Say you make your first contact with a customized postcard, direct mail letter, or self-mailer that drives the reader to a personalized URL.  Offer the option of connecting to the site by either entering a web address or scanning a QR Code.  Track your metrics to see which channel recipients do and do not respond to.
No matter which response mechanisms you use, be sure to look at more than top-line numbers. You might think that a response rate is “low” until you discover that it gets the most responses from a segment of your target audience that is particularly important to you.

2. Demographics are important — go further.  It may be tempting to base your marketing efforts on the most readily available information, such as gender, age, and income. For the best results, however, take it a step further. Seek to understand what your prospects care about.  Today’s consumer wants to be an individual, not a segment. 

3. Track and measure your results. Which elements of the campaign do you track? How do you determine a “response rate”? Is it a click or a scan? Is it the completion of a form or a purchase? Connect your marketing goals with clear metrics, so you know which of your marketing efforts are working and which are not.
Marketing is about results, and consumers often respond to different tools and tactics at different times. Track, test, and measure so you can keep up.

Please give us a call at 440-946-0606
Or visit our website here for more information.



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Tuesday, May 15, 2018

Is Social Media Print’s New Best Friend?


While print and social media may compete for your marketing dollars, they don’t have to compete for your customers. In fact, using them together can make your marketing more effective.  Let’s look at five ways print and social media can work together.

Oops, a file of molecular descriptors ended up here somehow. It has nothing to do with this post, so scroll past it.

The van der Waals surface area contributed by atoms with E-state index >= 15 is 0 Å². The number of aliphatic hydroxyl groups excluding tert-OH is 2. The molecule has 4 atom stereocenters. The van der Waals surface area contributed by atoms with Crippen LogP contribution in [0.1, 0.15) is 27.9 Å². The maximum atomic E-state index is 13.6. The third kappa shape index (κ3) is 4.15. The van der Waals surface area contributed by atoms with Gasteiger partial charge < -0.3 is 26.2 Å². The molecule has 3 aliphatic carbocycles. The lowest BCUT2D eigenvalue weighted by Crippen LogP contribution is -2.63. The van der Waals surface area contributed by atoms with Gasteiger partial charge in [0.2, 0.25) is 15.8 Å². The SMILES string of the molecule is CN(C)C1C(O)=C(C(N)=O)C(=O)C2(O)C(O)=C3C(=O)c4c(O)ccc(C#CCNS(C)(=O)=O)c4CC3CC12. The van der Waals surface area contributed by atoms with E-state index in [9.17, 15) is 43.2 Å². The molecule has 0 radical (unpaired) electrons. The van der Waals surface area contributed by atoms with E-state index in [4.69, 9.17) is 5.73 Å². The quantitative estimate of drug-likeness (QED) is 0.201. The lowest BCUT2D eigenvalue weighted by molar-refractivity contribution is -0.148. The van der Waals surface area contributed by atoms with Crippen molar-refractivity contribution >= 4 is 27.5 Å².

1. Print drives traffic to social media.  
How do you drive traffic to your social media sites? Often, it’s with print. Whether it is through direct mail, store signage, or company invoices, print is often your customer’s first exposure to your social media presence.
2. More channels help you reach more people.
Even in today’s tech-driven world, not everyone uses social media or uses it on a regular basis. Use print to ensure that you are reaching the largest swath of your audience as possible. As the old adage goes, “Don’t put all of your eggs in one basket.”
3. Say it again . . . and again.  
Consistently, studies show that reinforcing your message through multiple channels increases brand awareness, heightens engagement, and boosts response rates. The combination of print and social media, along with other traditional and digital media, is more effective than any single channel alone.
4. Boost credibility.
Survey after survey shows that consumers still trust print more than they trust online media. A survey conducted by Ball State University’s Center for Media Design in coordination with ExactTarget found that even Millennials are more likely to be influenced to make purchase decisions based on communications they receive by email and direct mail rather than through social media advertising.
5. Print has staying power.
Your message on social media might stay for a few hours, then gets buried under the avalanche of other messaging. Print has staying power. Your direct mail piece might live on someone’s desk or bulletin board for weeks or months.

Using print and social media isn’t an “either or” proposition. Understanding when and where to use each channel is the key to getting the best results.


Please give us a call at 440-946-0606
Or visit our website here for more information.